Environmental, Wildlife, and Property Issues Related to Typical Fireworks
According to the Canadian National Fireworks Association, importing of fireworks into Canada increased by almost 800% over a 10 year span, from 1.5 million kilograms in 2001 to over 8 million kilograms in 2011.
You may not think occasional use of fireworks is a problem, but it's not occasional anymore. Fireworks are every weekend and all week in areas in the summer.
Fireworks may interfere with one's rights to enjoyment of their property because they can stress pets. In fact, animal shelters report increases in stray animals and injuries and trauma to animals after fireworks displays.
But more is that firework explosions cause panic, confusion, fear, and anxiety in wild animals.
There are documented cases of loud fireworks causing ground nesting birds to abandon their nests and flightless chicks to be permanently separated from their parents during the confusion, resulting in death. Birds fly into buildings and ducks in high-noise areas grow slower and have less body weight than those in low-noise areas. Snow geese reduce their feeding time and have less rest and sleep, resulting in reduced survival rates. Many may hear frantic loons during a loud fireworks display.
Firework explosions do not last long enough for animals to become accustomed to the sound. The ears of most animals are considerably more sensitive than the human ear, so the explosions are even more disturbing to them. Turtles are a good example. They’re very sensitive to noise and vibrations. They can hear underwater as well as above. Studies have been done on the negative effects of artificial lights and loud noise, including fireworks, on sea turtles, contributing to hatchling disorientation and mortality.
Fireworks normally contain perchlorates. Perchlorates are used in rocket fuel, explosives, road flares and air bag inflation systems. They also contain metals to produce a variety of colours. These chemicals and metals are making their way into our water since most fireworks are set off in close proximity to the lake.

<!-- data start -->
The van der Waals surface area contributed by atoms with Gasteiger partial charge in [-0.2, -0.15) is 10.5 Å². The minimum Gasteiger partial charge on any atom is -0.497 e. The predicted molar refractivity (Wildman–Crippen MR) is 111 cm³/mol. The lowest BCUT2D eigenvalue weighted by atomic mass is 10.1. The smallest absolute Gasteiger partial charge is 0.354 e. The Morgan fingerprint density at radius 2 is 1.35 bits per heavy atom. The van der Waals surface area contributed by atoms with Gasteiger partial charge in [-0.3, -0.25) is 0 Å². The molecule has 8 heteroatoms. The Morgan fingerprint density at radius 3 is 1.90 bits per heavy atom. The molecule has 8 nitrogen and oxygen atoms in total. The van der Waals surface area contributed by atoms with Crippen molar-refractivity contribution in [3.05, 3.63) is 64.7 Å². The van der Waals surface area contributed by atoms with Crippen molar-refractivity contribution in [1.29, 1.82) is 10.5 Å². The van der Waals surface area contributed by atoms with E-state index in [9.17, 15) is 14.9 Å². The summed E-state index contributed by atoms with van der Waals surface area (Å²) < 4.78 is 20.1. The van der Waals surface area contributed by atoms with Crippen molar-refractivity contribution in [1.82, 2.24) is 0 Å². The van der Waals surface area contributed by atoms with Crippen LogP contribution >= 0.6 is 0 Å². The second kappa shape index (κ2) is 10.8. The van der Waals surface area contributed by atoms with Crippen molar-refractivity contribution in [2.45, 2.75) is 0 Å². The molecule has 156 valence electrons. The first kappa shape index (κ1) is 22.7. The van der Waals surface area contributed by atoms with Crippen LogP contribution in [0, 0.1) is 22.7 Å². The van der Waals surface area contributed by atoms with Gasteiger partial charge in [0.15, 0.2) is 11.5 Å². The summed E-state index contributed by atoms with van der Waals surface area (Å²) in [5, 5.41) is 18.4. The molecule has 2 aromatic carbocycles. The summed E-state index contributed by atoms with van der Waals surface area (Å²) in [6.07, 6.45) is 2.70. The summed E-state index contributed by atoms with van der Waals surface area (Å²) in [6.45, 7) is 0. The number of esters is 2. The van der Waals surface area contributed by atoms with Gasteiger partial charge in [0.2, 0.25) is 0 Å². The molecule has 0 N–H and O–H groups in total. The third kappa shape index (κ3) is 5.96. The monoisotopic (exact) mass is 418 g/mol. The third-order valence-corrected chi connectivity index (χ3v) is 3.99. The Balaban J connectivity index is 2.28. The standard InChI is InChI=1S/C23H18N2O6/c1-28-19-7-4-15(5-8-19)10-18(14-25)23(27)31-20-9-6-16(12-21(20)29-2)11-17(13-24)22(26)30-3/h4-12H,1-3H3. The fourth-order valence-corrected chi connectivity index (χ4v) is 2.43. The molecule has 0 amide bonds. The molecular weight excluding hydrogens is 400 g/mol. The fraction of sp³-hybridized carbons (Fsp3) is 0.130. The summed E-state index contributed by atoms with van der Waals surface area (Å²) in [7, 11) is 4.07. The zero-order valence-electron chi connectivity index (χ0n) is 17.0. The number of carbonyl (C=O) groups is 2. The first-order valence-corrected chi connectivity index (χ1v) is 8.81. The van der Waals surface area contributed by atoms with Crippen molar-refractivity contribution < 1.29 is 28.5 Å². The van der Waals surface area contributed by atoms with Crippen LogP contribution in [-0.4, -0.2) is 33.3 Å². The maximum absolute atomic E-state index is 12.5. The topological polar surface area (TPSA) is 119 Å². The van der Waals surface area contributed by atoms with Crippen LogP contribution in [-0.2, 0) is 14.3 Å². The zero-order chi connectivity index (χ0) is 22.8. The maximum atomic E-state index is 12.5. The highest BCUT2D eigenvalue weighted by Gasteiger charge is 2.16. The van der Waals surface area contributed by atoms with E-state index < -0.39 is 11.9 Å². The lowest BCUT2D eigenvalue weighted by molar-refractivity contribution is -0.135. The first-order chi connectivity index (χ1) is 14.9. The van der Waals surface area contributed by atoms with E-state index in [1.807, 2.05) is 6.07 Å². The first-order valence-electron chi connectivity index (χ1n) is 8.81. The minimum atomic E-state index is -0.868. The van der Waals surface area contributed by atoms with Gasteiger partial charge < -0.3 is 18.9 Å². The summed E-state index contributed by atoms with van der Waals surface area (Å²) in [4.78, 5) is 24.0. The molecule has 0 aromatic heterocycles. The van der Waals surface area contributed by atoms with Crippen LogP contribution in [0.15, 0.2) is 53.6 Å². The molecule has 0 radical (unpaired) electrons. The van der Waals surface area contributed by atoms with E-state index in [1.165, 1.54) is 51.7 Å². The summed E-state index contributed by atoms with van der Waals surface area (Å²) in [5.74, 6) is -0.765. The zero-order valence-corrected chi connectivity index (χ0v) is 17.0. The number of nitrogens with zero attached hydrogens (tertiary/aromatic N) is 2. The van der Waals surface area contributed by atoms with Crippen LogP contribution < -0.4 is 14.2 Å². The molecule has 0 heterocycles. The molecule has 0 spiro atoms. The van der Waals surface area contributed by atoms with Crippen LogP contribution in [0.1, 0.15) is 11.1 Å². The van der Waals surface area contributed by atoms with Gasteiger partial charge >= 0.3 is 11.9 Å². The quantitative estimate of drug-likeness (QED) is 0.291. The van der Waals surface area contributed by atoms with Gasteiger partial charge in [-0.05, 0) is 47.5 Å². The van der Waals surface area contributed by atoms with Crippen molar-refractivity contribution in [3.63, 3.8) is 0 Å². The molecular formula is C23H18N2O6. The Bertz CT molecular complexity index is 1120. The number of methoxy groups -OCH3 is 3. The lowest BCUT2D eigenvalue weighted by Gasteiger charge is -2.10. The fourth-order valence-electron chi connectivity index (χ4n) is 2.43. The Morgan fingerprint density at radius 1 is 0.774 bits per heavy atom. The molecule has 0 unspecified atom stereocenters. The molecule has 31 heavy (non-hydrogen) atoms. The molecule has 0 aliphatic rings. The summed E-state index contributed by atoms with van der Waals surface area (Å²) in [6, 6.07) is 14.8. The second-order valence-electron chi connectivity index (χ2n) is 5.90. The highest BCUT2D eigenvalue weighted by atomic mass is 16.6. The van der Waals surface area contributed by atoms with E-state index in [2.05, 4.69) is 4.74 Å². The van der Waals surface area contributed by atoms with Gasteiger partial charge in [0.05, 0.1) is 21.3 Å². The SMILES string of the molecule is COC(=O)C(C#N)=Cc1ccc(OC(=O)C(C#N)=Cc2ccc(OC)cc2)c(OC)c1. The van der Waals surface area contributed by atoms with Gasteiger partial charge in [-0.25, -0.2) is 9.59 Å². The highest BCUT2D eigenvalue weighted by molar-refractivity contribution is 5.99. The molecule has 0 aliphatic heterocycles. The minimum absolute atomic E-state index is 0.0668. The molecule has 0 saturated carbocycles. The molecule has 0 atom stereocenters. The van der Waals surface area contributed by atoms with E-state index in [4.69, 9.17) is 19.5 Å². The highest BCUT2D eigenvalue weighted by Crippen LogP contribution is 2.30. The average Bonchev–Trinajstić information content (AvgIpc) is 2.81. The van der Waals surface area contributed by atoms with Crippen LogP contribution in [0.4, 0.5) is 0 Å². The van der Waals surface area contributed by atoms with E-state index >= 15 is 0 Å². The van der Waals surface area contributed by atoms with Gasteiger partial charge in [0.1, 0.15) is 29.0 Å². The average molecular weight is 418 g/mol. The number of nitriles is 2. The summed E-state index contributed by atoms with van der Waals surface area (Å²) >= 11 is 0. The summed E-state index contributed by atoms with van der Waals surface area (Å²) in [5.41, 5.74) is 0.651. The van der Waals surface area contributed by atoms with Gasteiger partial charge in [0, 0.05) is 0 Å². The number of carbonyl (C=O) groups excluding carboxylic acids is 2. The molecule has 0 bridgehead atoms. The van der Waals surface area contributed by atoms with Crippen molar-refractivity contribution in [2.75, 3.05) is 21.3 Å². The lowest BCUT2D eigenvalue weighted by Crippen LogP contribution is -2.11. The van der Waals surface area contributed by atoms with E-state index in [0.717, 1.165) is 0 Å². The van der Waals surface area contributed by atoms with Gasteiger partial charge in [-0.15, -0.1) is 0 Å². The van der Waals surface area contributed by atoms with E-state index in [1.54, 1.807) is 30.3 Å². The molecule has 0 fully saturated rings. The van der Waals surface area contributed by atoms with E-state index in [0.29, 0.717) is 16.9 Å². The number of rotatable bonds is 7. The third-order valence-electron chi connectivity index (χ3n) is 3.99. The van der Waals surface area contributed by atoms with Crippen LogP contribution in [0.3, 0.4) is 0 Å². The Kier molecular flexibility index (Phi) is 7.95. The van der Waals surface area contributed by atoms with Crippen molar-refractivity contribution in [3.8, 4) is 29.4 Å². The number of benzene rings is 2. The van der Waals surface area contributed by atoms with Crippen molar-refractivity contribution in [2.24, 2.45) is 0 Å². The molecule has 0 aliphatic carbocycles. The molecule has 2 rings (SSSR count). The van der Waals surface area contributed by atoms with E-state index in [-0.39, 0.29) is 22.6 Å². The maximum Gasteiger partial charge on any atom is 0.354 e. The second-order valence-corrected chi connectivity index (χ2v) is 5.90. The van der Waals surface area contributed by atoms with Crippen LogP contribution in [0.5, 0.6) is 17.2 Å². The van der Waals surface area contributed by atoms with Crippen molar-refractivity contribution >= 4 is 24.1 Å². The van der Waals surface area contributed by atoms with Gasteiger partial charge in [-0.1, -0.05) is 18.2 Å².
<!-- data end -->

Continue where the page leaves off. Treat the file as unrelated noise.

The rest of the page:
Fireworks are not allowed in provincial parks because of the fire risk, but fireworks are being set off on private property regardless of fire risk or wind conditions. According to figures provided by the Office of the Ontario Fire Marshal, fireworks were blamed for 129 fires and almost $2.5 million in damage in Ontario between 2009 and 2013. Fire bans were in effect throughout much of Ontario this summer, but many people did not seem to realize that fireworks are not allowed during a fire ban.
More and more, silent fireworks are "taking off". They are supplied by companies in Europe, and are also made of vegetable oils, so they are non toxic. The Land Between charity is endeavoring to find wholesale suppliers. Using these fireworks saves wildlife, water quality, and now instead, you can choose great music that can now be heard to accompany the displays!
Animals experience loud bangs during thunderstorms, why are fireworks different?
Thunderstorms are natural occurrences that come with many warning signs which alert animals that they are approaching. Such cues include changes in barometric pressure (atmospheric pressure), wind, temperature, and moisture. Therefore, long before the storm arrives, wildlife have had time to anticipate and prepare for its arrival.
Fireworks come with no warning; they are intense, repetitive and seemingly come out of the blue. All of the warning signs that are present with the approach of thunderstorms are not there for fireworks. As a result, wildlife cannot prepare for or anticipate fireworks, this is why it is a very stressful experience for them. Imagine if someone randomly lit fireworks right beside your house on a Wednesday night when were sleeping, you would wake up frightened too!
- Recreational noise pollution of traditional festivals reduces the juvenile productivity of an avian urban bioindicator
- Nestling European Starlings (Sturnus vulgaris) adjust their begging calls in noise
- Experimental anthropogenic noise impacts avian parental behaviour, nestling growth and nestling oxidative stress
- Effect of noise on development of call discrimination by nestling tree swallows, Tachycineta bicolor
- Anthropogenic Noise and Conservation
- Does ambient noise affect growth and begging call structure in nestling birds?